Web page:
Applied Topology in Frontier Sciences

(11 Jul 2022–22 Jul 2022)

Organizing Committee



  • Fei Han (National University of Singapore)
  • Jie Wu (Yanqi Lake Beijing Institute of Mathematical Sciences and Applications)
  • Kelin Xia (Nanyang Technological University)


  • Yanying Wang (Hebei Normal University)
  • Guowei Wei (Michigan State University)

Contact Information

General Enquiries: ims-enquiry(AT)
Scientific Aspects Enquiries: wujie(AT)


Artificial intelligence (AI) and modern biology are among the most important scientific areas that can bring about technological revolution and can fundamentally change the landscape of society. Even with the great advancement and consistent progress, various problems and challenges still exist, and the solving of these problems and challenges calls for new mathematical methods and models. Even as a pure mathematical subject, topology, including algebraic topology, differential topology, geometric topology, combinatorial topology, has already demonstrated its great power in DNA structure analysis, graph/network models, and topological insulator. Recently, applied topology, in particularly topological data analysis (TDA), has demonstrated great promise in various aspects of AI and molecular biology. The primary aim of the current program is to introduce the frontier applied topology in these two areas.

With the ever-increasing amount of data accumulated in various areas, AI technologies, including machine learning, deep learning, data mining, etc, have demonstrated their enormous power in image processing, video, audio, computer vision, etc. Currently, one of the key research topics for AI is to understand the working mechanism of the neural networks, i.e., the AI “black-box”. Persistent homology, a major tool in TDA, has been used in the characterization of the decision boundary, network hierarchical structures, adversary detection, generative adversarial network comparison, etc. Even at its very beginning stage, TDA has demonstrated great potential in this area. Another important application of TDA in AI is feature engineering or feature representation. The generation and selection of suitable features that best characterize the data are key to all learning models, especially for heterogeneous data with different sizes, structures and various properties. Topological features that capture the intrinsic data information have already been found to be of great potential in structure featurization. Interestingly, Hodge theory, as the main topological tool for the geometric approach to (co)homology, has also been applied in data analysis, such as movie ranking, currency exchange, biomolecular data, etc. Such topological tools with more geometric flavour will surely find richer and deeper applications in frontier sciences. Topology together with optimization, probability theory, linear algebra and graph theory have listed as five commonly used mathematical tools in data science.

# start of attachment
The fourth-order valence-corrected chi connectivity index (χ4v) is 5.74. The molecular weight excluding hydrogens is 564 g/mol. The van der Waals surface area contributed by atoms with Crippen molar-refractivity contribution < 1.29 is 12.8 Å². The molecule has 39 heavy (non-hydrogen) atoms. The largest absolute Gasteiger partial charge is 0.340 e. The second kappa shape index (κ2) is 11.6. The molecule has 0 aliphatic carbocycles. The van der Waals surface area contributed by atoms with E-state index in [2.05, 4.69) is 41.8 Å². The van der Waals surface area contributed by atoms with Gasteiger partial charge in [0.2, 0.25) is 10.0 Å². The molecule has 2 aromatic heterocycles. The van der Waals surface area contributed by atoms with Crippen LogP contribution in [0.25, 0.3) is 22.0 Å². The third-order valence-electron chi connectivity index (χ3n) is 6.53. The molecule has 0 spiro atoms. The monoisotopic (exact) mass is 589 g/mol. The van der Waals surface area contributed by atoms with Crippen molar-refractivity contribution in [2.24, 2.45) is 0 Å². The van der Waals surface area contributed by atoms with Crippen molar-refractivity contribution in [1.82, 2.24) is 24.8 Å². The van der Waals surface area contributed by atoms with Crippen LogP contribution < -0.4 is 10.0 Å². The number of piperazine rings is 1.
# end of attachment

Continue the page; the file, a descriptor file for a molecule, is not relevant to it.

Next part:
Topology contributes greatly to modern biology. Topology has been widely used in DNA supercoiling, assembly of virus capsids and the design of DNA origami. In particular, DNA knot theory has helped to reveal the enzyme mechanisms in DNA packing, recombination and replication. Recently, TDA and TDA based machine learning have provided a potentially revolutionary approach to complex biomolecular systems. With the topological representation and characterization, biomolecular structure and function information are embedded into topological features that are combined with various machine learning and deep learning models. These topology-based models surpass all of the existing tools in the prediction of protein-ligand binding affinity, binding free energy and mutation-induced protein folding energy. Topological models consistently deliver the best results in D3R Grand Challenge 2, 3, 4, the worldwide competition in computer-aided drug design. Another potential revolutionary application is the topology in the human brain network. Topological tools, such as simplicial complex, cliques, cycles, homology, etc, brings new way and new insights into the characterization of brain functions and dynamics.